So many people have a view on sugar these days and what position it should hold in our diets. From no added sugar, sugar free, natural sugars, cane sugar, stevia, palm sugar, agave, honey, sucrose, fructose and artificial sweetener it is easy to understand why people become so confused at what road to take and what is okay.
Sugar is added to many items that we consume these days. Basically anything jarred, canned, packaged and processed.
So how on earth is it possible to get away from it?
Some of the foods that are highest in their sugar content include fruit juices, dried fruits and sauces. Some of these items we may even consider healthy. Some may even claim less sugar, reduced sugar or no sugar. But often the ‘no sugar’ label still allows for the addition of sweeteners such as honey or agave.
It is a lesson to read the labelling. Reduced sugar doesn’t mean it is halved in the amount, or decreased substantially, just that it is less than what it used to be.
Why do we need to add sugar to things anyway?
As consumers we have had sugar packed into everything, our tastebuds love it. And it takes training to change the way things taste.
As a previous two teaspoons of sugar in my white coffee drinker, to now a black coffee no sugar drinker, it is proof that you can change your ways. I’m not saying I liked it at first; in fact I basically spat my first sip out and didn’t touch coffee like that again for a few months. But slowly my taste buds have changed, I gave it another go and it wasn’t that bad. But be warned, if you get a burnt and bitter shot of coffee you will know about it.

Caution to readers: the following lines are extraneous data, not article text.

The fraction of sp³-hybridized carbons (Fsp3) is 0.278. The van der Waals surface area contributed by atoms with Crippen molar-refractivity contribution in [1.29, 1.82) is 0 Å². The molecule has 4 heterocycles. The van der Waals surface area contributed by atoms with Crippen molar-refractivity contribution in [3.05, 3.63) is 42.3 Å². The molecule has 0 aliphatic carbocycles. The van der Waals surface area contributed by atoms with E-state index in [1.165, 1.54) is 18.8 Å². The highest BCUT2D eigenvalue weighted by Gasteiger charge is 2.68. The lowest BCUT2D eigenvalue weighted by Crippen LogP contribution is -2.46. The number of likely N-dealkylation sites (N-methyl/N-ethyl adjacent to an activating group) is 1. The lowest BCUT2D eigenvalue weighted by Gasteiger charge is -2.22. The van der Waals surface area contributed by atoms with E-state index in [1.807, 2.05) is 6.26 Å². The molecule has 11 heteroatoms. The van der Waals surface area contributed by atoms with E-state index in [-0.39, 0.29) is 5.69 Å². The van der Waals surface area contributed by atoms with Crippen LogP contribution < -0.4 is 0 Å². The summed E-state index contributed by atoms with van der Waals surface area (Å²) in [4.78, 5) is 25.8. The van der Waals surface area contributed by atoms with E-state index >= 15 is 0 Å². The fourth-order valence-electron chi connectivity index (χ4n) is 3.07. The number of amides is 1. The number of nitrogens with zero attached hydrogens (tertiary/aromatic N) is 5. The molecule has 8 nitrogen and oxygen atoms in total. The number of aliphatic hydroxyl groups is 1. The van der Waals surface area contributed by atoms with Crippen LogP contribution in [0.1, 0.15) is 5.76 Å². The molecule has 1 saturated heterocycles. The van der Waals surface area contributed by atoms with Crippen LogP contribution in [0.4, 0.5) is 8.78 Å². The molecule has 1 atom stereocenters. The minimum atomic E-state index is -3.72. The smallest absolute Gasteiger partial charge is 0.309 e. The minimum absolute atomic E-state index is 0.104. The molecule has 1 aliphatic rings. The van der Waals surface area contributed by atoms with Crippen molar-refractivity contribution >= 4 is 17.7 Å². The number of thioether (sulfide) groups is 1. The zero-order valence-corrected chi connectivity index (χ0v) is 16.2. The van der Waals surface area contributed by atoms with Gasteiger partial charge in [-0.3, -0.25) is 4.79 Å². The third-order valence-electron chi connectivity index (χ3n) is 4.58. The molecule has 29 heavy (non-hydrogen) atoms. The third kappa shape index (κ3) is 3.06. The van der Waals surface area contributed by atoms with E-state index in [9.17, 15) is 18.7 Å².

Do we really need sweetening up?
Sugar can be found in foods naturally, fruit and vegetables can contain natural sugars that provide natural sweetness to our foods. There is no reason to avoid those natural accruing sweeteners. But each to their own, some prefer to avoid these all together based on what plan they follow and their own body.
For me, personally I also avoid them. The inclusion of sweet foods only sweetens my taste buds and encourages me to want more. I don’t want to encourage the cravings, so for me it is best to avoid. For others, that handful of honey roasted nuts that provide that extra sweetness might be enough to avoid the binge, each to their own.
What happens what we remove sugar?
To begin with, you may feel sluggish, you may be tired, have withdrawals and crave. These are all normal for anyone that is used to consuming sugar in its many forms. I am not even saying you need to be addicted and drink a carton of soft drink a day to feel like this, your body can be dependent on a small amount.
So when, or if you choose to remove it, it will be the first couple of weeks that it might be hard. But it gets easier, your taste buds adjust and things become tasty again. A small amount of sweetener is suddenly all that is needed, perhaps half a tsp in your coffee instead of 2, and this is a drastic change.
For me, I avoid sugar most of the time, in particular when I competition prep. When I allow myself to have it, it is as if I am drunk, like a kid high on sugar – I now understand the meaning around kids and red cordial. It messes with my thought process, my heart rate and my metabolism. I don’t sleep well and I cannot focus, endless poor food choices are made and generally open the doors wide open to craving more high sugar foods. Personally, these results on my body only encourage me to continue to avoid it.
Everyone will react differently and be comfortable at a different point in regards to their relationship with sugar and any other food for that matter.
Find what works for you.
Be happy and healthy